In nontechnical terms
For those wondering why the planet hasn’t yet exceeded the 1998 El NiÃ±o-fueled temperature record, a new Science magazine article ($ub. req’d) explains why. Basically, in addition to the steady increase in anthropogenic warming from greenhouse gases, you have to add a smaller variation from climate oscillations linked to the oceans. Those oscillations have been tamping down temperatures a tad, and will keep doing so for the next couple of years, but the decade of the 2010s is going to bring a return to record-smashing temperatures:
Our system predicts that internal variability will partially offset the anthropogenic global warming signal for the next few years. However, climate will continue to warm, with at least half of the years after 2009 predicted to exceed the warmest year currently on record.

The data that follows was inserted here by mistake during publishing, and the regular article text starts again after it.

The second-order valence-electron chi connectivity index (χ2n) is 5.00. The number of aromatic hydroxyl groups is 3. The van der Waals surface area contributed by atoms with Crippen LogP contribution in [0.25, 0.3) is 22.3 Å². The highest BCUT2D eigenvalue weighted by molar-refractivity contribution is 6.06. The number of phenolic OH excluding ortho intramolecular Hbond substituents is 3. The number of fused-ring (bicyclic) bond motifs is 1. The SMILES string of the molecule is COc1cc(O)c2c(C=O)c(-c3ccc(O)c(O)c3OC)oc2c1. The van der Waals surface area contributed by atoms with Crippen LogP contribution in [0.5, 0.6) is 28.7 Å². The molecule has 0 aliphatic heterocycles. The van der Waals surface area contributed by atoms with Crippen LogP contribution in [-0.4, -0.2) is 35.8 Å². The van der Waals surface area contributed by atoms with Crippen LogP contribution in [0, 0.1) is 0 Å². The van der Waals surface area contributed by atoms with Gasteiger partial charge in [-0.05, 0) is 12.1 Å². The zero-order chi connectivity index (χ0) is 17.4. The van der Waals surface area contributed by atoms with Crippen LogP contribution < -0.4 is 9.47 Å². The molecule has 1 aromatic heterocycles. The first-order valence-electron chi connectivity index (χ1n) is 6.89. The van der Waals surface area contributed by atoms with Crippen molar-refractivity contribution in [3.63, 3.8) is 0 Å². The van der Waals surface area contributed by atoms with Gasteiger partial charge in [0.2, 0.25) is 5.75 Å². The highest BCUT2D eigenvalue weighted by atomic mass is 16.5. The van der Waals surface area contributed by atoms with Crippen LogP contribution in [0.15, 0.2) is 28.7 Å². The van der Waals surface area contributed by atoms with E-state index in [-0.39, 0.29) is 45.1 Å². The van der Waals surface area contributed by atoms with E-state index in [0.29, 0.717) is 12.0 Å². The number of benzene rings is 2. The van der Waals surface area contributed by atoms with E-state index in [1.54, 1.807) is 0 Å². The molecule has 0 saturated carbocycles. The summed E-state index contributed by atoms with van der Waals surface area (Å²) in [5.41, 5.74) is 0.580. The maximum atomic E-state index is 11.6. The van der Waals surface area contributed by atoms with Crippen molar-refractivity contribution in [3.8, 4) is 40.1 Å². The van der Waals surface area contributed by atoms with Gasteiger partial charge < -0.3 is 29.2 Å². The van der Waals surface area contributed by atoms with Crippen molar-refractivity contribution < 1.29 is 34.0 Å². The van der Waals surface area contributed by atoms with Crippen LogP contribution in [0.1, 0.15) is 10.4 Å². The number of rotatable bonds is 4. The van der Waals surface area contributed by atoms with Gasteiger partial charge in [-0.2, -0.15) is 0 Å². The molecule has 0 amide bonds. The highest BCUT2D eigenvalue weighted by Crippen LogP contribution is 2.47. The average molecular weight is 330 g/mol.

They further predict the year 2014 will “be 0.30Â° Â± 0.2Â°C warmer than the observed value for 2004,” which means there is a 50 percent chance that the warming from 2004 to 2014 will be 3/8 that of the warming of the previous century!
In short, if these projections are right (and if there are no major volcanoes to dampen temperatures), then the Denyers have a couple more years to spin their misinformation. But after that, the accelerating nature of climate change should become painfully clear to all. And I would not be surprised if this epic multiyear heat wave drives the Arctic over the edge, leading to a drastic — if not total — reduction in summer ice by 2020.